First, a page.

A person who contaminated soil or groundwater may be required to pay for the cost of cleaning up the contamination and may be required to pay for damages to natural resources. How those two obligations relate to each other has been a source of much discussion, specifically, is it one or the other (and if you pay for cleaning it up, you don’t have to pay damages) or, can a person be required to pay both? A recent decision by a federal court in Wisconsin suggests that it is more either/or than both.
In United States v NCR Corporation, 2018 WL 3420019 (E.D. Wisconsin, July 13, 2018), the government claimed sought more than $30 million in Comprehensive Environmental Response, Compensation & Liability Act (“CERCLA”) response costs from defendant P. H. Glatfelter. Glatfelter argued that the government had already received more than that amount in settlements with other parties and CERCLA prohibits the government from receiving a double recovery. The government argued that it had not been reimbursed for those response costs in its settlements with other responsible parties because it had allocated a significant amount of the settlement recoveries to Natural Resource Damages.
The court denied the government’s motion for summary judgement, reasoning that the government does not have separate claims against responsible parties for response costs and natural resource damages. Instead, the government has a claim against responsible parties under section 107 of CERCLA for the harm caused by a release of hazardous substances and among the remedies for that claim are response costs and natural resource damages. Thus, the court treated amounts paid for natural resource damages as an offset against response costs.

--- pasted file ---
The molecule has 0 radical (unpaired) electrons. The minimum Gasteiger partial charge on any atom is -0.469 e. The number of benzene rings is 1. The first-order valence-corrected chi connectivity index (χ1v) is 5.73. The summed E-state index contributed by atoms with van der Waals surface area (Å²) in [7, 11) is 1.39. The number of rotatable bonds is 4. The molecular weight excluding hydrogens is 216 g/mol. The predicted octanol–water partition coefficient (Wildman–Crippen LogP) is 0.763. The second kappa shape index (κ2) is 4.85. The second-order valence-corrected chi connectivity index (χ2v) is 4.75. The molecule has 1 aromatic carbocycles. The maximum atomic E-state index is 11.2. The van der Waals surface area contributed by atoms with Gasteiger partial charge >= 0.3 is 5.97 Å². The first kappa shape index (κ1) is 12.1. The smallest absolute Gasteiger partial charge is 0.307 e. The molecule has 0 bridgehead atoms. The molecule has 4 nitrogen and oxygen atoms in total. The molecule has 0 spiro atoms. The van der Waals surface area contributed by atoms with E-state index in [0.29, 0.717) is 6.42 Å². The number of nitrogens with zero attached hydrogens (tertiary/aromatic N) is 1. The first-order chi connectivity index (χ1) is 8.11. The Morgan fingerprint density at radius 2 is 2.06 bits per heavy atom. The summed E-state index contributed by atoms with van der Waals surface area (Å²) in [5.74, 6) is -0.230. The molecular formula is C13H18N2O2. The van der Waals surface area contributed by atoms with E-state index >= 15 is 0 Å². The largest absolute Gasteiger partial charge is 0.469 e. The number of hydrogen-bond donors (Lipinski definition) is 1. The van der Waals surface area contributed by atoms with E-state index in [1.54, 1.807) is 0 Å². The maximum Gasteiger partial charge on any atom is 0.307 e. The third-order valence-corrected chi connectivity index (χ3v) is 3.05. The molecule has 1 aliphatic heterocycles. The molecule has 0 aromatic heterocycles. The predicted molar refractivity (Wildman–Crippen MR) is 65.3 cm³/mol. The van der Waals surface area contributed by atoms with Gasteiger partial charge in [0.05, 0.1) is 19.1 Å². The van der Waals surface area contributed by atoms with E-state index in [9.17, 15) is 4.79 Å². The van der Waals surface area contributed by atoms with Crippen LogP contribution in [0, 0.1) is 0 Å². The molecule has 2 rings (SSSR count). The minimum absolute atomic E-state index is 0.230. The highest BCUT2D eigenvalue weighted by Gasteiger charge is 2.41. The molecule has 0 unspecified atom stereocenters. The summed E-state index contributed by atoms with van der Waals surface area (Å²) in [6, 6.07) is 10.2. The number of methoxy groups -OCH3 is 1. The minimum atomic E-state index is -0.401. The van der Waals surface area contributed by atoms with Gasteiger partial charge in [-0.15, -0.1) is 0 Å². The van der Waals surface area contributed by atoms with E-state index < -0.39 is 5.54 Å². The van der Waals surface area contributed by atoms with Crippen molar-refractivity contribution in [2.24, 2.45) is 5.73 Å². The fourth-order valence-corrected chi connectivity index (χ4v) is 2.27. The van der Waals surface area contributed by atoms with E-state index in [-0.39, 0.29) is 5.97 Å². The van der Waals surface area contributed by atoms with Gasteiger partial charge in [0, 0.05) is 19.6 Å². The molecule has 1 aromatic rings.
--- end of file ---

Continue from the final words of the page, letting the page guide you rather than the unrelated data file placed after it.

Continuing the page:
The court’s reasoning suggests that the government may recover either response costs or natural resource damages and not both for the same resource because the court allowed the offset. By allowing the offset, the court implied that if a responsible party pays response costs for the cleanup of a resource, natural resource damages for damage to that resource may be prohibited as a double recovery, and if a responsible party pays for damages to a resource, then response costs for cleanup of that resource may also be double recovery.
At present, governments tend to view natural resource damages as a separate claim from response costs. This decision suggests otherwise, and there is a logic to the decision – simply put, if you broke it you can be required to either fix it or pay for it, but not both.